Consider the alternative argument. What if trolls are not “engaged in a grotesque pantomime of dominant cultural tropes”, but rather in hurtful, dangerous and illegal activities? Sometimes cruelty is just cruel. Trolls emotionally rape their victims. They locate a weakness – the death of a family member, being bullied or impaired in some way – and then exploit it to hurt, harm and ridicule. Trolling objectifies damaged people to create humiliation and despair and – for a callous few – laughter.

Phillips takes her references from digital media studies, folklore studies, cultural studies, subcultural studies and critical race and feminist theory. But the absence in this disciplinary list is stark and problematic: law. Phillips’ research ignores law, liability, slander and defamation. Yet the troll sites are not as reticent. When entering 4chan, a website that allows images and comments to be posted anonymously, a pop-up agreement must be signed before entry is permitted. This disclaimer states: “This website is presented to you AS IS, with no warranty, express or implied. By clicking ‘I Agree,’ you agree not to hold 4chan responsible for any damages from your use of the website, and you understand that the content posted is not owned or generated by 4chan, but rather by 4chan’s users.” Trolls and troll platforms protect themselves even as they attack others.

Phillips argues for a continuum in which the trolling subculture reflects the mainstream. But an alternative argument is available: sociologists Gresham Sykes and David Matza’s influential 1957 paper “Techniques of neutralization: a theory of delinquency” explains why particular individuals infringe societal rules. They seek out others who contravene norms, and their views become more extreme and disconnected from normative parameters. When applied to trolls, the argument works well. Trolls create an online hive such as 4chan and use this base to swarm the vulnerable. When Phillips invented a fake Facebook profile, she found that “almost immediately, troll profiles began friending other troll profiles…forming an antisocial network of sorts”. It is a swarm built on a technique of neutralisation.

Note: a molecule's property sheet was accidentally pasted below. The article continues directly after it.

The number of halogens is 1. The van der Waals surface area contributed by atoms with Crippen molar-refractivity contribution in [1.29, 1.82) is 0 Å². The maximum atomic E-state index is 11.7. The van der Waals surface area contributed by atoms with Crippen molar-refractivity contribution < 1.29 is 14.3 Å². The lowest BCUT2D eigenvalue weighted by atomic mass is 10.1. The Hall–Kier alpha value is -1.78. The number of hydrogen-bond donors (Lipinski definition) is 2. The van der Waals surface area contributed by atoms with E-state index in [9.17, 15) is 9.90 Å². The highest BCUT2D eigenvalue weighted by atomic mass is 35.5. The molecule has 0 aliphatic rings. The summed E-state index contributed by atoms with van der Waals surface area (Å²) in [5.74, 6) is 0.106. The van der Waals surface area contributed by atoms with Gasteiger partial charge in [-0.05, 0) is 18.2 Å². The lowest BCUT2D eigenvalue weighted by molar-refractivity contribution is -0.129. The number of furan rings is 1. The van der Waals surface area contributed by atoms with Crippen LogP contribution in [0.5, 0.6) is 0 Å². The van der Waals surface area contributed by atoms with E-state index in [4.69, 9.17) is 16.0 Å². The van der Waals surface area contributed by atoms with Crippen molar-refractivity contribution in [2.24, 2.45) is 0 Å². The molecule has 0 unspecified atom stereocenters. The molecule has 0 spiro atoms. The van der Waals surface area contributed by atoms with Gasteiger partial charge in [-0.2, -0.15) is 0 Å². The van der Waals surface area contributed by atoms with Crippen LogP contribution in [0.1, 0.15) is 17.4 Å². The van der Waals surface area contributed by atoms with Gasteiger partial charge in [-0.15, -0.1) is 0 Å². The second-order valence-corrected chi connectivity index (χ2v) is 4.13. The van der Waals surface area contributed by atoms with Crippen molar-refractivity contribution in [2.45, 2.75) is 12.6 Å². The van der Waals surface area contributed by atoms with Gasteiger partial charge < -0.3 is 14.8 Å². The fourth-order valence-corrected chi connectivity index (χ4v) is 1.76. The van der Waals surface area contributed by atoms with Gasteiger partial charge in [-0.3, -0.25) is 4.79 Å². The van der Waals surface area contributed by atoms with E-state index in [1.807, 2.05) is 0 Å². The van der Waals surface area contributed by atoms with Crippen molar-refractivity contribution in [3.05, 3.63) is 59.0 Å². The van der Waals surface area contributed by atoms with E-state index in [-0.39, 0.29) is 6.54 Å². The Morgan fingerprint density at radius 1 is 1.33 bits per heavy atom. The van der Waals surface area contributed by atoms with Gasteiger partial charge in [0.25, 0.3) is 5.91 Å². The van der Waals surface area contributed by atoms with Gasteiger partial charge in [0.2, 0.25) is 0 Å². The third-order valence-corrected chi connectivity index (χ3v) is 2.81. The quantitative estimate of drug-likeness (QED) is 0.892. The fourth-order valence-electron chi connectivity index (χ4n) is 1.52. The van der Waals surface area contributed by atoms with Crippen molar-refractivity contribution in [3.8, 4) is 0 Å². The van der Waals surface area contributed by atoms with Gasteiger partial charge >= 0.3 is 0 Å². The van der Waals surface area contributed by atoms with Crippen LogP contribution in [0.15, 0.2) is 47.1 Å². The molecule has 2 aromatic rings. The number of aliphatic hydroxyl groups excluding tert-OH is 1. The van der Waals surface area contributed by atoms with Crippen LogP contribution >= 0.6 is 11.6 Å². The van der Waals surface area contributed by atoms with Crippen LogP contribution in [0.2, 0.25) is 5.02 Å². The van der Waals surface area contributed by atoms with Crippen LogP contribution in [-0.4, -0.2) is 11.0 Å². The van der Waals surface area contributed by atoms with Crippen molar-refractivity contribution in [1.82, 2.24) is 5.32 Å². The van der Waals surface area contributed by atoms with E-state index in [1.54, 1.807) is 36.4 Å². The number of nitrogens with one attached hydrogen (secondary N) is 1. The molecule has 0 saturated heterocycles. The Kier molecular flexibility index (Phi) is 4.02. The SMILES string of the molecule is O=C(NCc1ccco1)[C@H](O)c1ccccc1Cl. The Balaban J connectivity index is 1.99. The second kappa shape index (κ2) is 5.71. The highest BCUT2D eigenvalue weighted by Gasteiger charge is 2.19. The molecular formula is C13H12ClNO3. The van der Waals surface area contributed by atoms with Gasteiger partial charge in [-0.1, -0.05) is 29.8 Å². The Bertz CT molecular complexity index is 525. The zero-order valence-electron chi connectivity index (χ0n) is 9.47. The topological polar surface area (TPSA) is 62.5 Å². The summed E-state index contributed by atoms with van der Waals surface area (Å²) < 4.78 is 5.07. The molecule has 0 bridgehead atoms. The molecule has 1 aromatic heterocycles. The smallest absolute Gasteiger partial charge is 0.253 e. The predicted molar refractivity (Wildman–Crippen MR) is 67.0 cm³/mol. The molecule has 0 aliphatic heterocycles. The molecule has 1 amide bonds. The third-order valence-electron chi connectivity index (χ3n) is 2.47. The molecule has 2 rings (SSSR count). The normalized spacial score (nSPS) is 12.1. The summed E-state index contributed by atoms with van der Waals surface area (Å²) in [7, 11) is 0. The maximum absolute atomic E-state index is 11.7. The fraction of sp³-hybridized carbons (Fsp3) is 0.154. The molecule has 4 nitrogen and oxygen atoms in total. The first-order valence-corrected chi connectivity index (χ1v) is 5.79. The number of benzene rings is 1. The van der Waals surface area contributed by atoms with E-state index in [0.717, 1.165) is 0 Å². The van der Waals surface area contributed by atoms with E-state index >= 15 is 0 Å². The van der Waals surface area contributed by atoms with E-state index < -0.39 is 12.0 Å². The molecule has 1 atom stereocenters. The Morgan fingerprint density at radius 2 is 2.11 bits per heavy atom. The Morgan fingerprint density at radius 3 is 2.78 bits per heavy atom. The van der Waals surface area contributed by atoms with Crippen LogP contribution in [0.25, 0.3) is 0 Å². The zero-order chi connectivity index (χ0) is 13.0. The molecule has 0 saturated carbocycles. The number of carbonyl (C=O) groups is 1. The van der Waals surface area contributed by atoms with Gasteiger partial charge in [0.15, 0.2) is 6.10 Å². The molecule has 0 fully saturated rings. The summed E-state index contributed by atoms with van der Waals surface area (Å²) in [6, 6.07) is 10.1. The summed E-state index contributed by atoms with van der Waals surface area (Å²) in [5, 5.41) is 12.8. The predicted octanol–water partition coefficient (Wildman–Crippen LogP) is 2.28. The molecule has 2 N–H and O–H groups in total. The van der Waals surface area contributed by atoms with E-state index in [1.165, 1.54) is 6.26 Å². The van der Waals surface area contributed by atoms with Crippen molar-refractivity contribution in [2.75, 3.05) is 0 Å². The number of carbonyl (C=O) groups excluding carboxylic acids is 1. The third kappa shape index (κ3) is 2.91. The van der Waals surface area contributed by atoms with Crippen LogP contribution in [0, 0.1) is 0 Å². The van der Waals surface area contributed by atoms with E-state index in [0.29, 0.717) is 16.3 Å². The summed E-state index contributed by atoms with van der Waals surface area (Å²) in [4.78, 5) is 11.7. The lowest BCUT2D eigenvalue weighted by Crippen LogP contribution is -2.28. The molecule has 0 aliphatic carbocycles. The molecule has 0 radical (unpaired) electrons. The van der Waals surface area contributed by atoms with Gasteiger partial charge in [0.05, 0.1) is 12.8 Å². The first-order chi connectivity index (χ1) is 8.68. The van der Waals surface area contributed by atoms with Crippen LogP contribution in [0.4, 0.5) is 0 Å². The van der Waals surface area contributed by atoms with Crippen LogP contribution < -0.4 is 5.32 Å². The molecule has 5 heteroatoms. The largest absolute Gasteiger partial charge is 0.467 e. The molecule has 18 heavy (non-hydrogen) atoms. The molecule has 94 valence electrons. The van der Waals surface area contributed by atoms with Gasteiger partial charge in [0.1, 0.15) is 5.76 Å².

Indeed, her argument that the troll discourse permeates our entire culture can be inverted. When she entered troll culture through ethnography and “went native”, she naturalised the language and abuse in her research and disconnected from mainstream academic culture. The unsayable became normalised. While “LOLing at tragedy” can be seen as a mainstreamed activity, Phillips fails to discuss the social function of cruelty. Erving Goffman’s 1963 study Stigma: Notes on the Management of Spoiled Identity is of much more use in understanding the reasons for this cruelty than Henry Jenkins’ concept of “spreadable media”.

A cliché of online life is “Don’t feed the troll”. Yet to study the troll through ethnography requires feeding, and stocking the refrigerator for future meals. Although this book offers an evocative presentation of the diversity of trolls and troll behaviour, the ethical implications of Phillips’ research should be a key point of discussion for digital ethnographers. She states that “this book is less about trolls and more about a culture in which trolls thrive”. But her definition of culture is narrow: there is no attention to education, media literacy, the changing workplace after the global financial crisis, the precariat, the rise of geo-social networking, the quantified self, changes to the state and – indeed – anti-statism and the evolving regulatory environment of the internet. This is a book that describes the cruelty and nastiness of social media, but the reasons and justifications for such brutality must be found beyond it.

This is Why We Can’t Have Nice Things: Mapping the Relationship Between Online Trolling and Mainstream Culture

By Whitney Phillips
MIT Press, 248pp, £17.95
ISBN 9780262028943
Published 8 May 2015